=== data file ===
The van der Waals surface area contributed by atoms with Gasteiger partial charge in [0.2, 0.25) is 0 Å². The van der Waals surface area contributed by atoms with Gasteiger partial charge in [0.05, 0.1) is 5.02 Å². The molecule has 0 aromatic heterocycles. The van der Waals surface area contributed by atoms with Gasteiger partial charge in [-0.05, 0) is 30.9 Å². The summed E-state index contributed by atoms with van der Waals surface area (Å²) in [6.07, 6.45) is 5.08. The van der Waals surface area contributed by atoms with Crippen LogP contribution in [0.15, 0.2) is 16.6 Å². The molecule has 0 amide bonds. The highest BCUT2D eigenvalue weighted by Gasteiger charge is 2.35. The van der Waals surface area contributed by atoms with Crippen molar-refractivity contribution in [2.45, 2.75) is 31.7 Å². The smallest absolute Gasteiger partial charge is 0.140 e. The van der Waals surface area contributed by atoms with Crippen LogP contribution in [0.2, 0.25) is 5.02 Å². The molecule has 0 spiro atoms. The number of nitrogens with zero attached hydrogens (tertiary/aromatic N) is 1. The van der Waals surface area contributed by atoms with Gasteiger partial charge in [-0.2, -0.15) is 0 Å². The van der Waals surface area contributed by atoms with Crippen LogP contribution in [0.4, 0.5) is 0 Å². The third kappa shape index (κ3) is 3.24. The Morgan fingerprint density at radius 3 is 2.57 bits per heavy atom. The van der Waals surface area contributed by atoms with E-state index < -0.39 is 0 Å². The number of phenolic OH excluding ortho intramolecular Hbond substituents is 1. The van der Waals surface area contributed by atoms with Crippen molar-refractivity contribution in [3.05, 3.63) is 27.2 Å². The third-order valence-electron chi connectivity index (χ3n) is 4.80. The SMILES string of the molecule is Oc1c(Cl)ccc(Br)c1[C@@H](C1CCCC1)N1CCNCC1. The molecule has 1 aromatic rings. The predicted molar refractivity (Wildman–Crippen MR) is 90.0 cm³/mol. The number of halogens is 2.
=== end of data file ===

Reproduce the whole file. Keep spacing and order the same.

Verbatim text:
The van der Waals surface area contributed by atoms with Gasteiger partial charge in [0.2, 0.25) is 0 Å². The van der Waals surface area contributed by atoms with Gasteiger partial charge in [0.05, 0.1) is 5.02 Å². The molecule has 0 aromatic heterocycles. The van der Waals surface area contributed by atoms with Gasteiger partial charge in [-0.05, 0) is 30.9 Å². The summed E-state index contributed by atoms with van der Waals surface area (Å²) in [6.07, 6.45) is 5.08. The van der Waals surface area contributed by atoms with Crippen LogP contribution in [0.15, 0.2) is 16.6 Å². The molecule has 0 amide bonds. The highest BCUT2D eigenvalue weighted by Gasteiger charge is 2.35. The van der Waals surface area contributed by atoms with Crippen molar-refractivity contribution in [2.45, 2.75) is 31.7 Å². The smallest absolute Gasteiger partial charge is 0.140 e. The van der Waals surface area contributed by atoms with Crippen LogP contribution in [0.2, 0.25) is 5.02 Å². The molecule has 0 spiro atoms. The number of nitrogens with zero attached hydrogens (tertiary/aromatic N) is 1. The van der Waals surface area contributed by atoms with Gasteiger partial charge in [-0.2, -0.15) is 0 Å². The van der Waals surface area contributed by atoms with Crippen LogP contribution in [0.4, 0.5) is 0 Å². The third kappa shape index (κ3) is 3.24. The Morgan fingerprint density at radius 3 is 2.57 bits per heavy atom. The van der Waals surface area contributed by atoms with E-state index < -0.39 is 0 Å². The number of phenolic OH excluding ortho intramolecular Hbond substituents is 1. The van der Waals surface area contributed by atoms with Crippen molar-refractivity contribution in [3.05, 3.63) is 27.2 Å². The third-order valence-electron chi connectivity index (χ3n) is 4.80. The SMILES string of the molecule is Oc1c(Cl)ccc(Br)c1[C@@H](C1CCCC1)N1CCNCC1. The molecule has 1 aromatic rings. The predicted molar refractivity (Wildman–Crippen MR) is 90.0 cm³/mol. The number of halogens is 2.